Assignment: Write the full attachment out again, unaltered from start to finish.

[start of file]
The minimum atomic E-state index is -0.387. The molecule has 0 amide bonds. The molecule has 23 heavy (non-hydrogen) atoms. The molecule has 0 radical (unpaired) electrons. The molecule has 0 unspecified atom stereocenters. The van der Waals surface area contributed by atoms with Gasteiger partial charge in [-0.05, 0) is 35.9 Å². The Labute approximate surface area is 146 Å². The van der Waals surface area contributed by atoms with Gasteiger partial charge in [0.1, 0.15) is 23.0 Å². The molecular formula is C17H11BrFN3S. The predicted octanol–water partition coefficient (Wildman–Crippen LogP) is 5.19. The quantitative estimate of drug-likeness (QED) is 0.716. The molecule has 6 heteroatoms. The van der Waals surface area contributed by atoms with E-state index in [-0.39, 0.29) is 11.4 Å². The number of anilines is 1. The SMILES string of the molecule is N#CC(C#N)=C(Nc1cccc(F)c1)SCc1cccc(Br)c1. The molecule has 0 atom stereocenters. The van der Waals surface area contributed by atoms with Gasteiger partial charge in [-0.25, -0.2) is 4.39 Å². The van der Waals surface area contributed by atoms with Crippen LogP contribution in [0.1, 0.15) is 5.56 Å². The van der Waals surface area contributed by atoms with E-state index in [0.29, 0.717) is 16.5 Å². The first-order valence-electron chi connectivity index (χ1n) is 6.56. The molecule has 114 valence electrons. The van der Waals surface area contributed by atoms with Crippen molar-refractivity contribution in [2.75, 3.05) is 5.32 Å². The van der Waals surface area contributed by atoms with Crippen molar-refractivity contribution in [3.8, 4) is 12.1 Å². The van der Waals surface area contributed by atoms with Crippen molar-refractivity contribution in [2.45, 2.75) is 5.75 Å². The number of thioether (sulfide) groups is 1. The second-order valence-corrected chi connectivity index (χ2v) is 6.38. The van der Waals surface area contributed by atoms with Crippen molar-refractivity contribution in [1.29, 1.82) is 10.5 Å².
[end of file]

The minimum atomic E-state index is -0.387. The molecule has 0 amide bonds. The molecule has 23 heavy (non-hydrogen) atoms. The molecule has 0 radical (unpaired) electrons. The molecule has 0 unspecified atom stereocenters. The van der Waals surface area contributed by atoms with Gasteiger partial charge in [-0.05, 0) is 35.9 Å². The Labute approximate surface area is 146 Å². The van der Waals surface area contributed by atoms with Gasteiger partial charge in [0.1, 0.15) is 23.0 Å². The molecular formula is C17H11BrFN3S. The predicted octanol–water partition coefficient (Wildman–Crippen LogP) is 5.19. The quantitative estimate of drug-likeness (QED) is 0.716. The molecule has 6 heteroatoms. The van der Waals surface area contributed by atoms with E-state index in [-0.39, 0.29) is 11.4 Å². The number of anilines is 1. The SMILES string of the molecule is N#CC(C#N)=C(Nc1cccc(F)c1)SCc1cccc(Br)c1. The molecule has 0 atom stereocenters. The van der Waals surface area contributed by atoms with Gasteiger partial charge in [-0.25, -0.2) is 4.39 Å². The van der Waals surface area contributed by atoms with Crippen LogP contribution in [0.1, 0.15) is 5.56 Å². The van der Waals surface area contributed by atoms with E-state index in [0.29, 0.717) is 16.5 Å². The first-order valence-electron chi connectivity index (χ1n) is 6.56. The molecule has 114 valence electrons. The van der Waals surface area contributed by atoms with Crippen molar-refractivity contribution in [2.75, 3.05) is 5.32 Å². The van der Waals surface area contributed by atoms with Crippen molar-refractivity contribution in [3.8, 4) is 12.1 Å². The van der Waals surface area contributed by atoms with Crippen molar-refractivity contribution in [2.45, 2.75) is 5.75 Å². The number of thioether (sulfide) groups is 1. The second-order valence-corrected chi connectivity index (χ2v) is 6.38. The van der Waals surface area contributed by atoms with Crippen molar-refractivity contribution in [1.29, 1.82) is 10.5 Å².